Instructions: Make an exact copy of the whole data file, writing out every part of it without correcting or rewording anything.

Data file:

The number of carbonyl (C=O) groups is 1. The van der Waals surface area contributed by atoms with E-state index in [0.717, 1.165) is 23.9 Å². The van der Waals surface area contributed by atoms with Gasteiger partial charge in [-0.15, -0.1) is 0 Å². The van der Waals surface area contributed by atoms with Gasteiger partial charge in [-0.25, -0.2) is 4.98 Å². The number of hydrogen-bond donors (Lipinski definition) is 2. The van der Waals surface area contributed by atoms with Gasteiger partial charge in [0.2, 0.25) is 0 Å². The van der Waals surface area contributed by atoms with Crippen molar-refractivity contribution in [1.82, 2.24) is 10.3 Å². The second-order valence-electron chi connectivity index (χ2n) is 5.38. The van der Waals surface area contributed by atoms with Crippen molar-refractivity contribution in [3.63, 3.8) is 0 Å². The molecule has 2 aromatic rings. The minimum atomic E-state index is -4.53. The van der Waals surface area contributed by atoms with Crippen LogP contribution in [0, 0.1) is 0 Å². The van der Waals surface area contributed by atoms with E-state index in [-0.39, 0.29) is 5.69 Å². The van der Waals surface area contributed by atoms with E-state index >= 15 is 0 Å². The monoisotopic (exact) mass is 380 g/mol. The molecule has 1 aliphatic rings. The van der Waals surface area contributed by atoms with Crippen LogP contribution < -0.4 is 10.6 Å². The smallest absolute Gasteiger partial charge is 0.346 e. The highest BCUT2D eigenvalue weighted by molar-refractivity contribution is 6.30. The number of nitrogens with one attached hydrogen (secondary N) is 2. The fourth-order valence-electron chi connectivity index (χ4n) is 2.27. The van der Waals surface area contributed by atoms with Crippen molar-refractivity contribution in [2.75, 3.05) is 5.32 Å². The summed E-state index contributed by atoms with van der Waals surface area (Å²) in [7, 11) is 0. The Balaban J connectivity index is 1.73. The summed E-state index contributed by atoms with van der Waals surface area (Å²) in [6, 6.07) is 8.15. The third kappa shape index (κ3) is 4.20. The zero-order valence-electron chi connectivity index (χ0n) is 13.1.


The number of carbonyl (C=O) groups is 1. The van der Waals surface area contributed by atoms with E-state index in [0.717, 1.165) is 23.9 Å². The van der Waals surface area contributed by atoms with Gasteiger partial charge in [-0.15, -0.1) is 0 Å². The van der Waals surface area contributed by atoms with Gasteiger partial charge in [-0.25, -0.2) is 4.98 Å². The number of hydrogen-bond donors (Lipinski definition) is 2. The van der Waals surface area contributed by atoms with Gasteiger partial charge in [0.2, 0.25) is 0 Å². The van der Waals surface area contributed by atoms with Crippen molar-refractivity contribution in [1.82, 2.24) is 10.3 Å². The second-order valence-electron chi connectivity index (χ2n) is 5.38. The van der Waals surface area contributed by atoms with Crippen molar-refractivity contribution in [3.63, 3.8) is 0 Å². The molecule has 2 aromatic rings. The minimum atomic E-state index is -4.53. The van der Waals surface area contributed by atoms with Crippen LogP contribution in [0, 0.1) is 0 Å². The van der Waals surface area contributed by atoms with E-state index in [-0.39, 0.29) is 5.69 Å². The van der Waals surface area contributed by atoms with E-state index >= 15 is 0 Å². The monoisotopic (exact) mass is 380 g/mol. The molecule has 1 aliphatic rings. The van der Waals surface area contributed by atoms with Crippen LogP contribution < -0.4 is 10.6 Å². The smallest absolute Gasteiger partial charge is 0.346 e. The highest BCUT2D eigenvalue weighted by molar-refractivity contribution is 6.30. The number of nitrogens with one attached hydrogen (secondary N) is 2. The fourth-order valence-electron chi connectivity index (χ4n) is 2.27. The van der Waals surface area contributed by atoms with Crippen molar-refractivity contribution in [2.75, 3.05) is 5.32 Å². The summed E-state index contributed by atoms with van der Waals surface area (Å²) in [7, 11) is 0. The Balaban J connectivity index is 1.73. The summed E-state index contributed by atoms with van der Waals surface area (Å²) in [6, 6.07) is 8.15. The third kappa shape index (κ3) is 4.20. The zero-order valence-electron chi connectivity index (χ0n) is 13.1.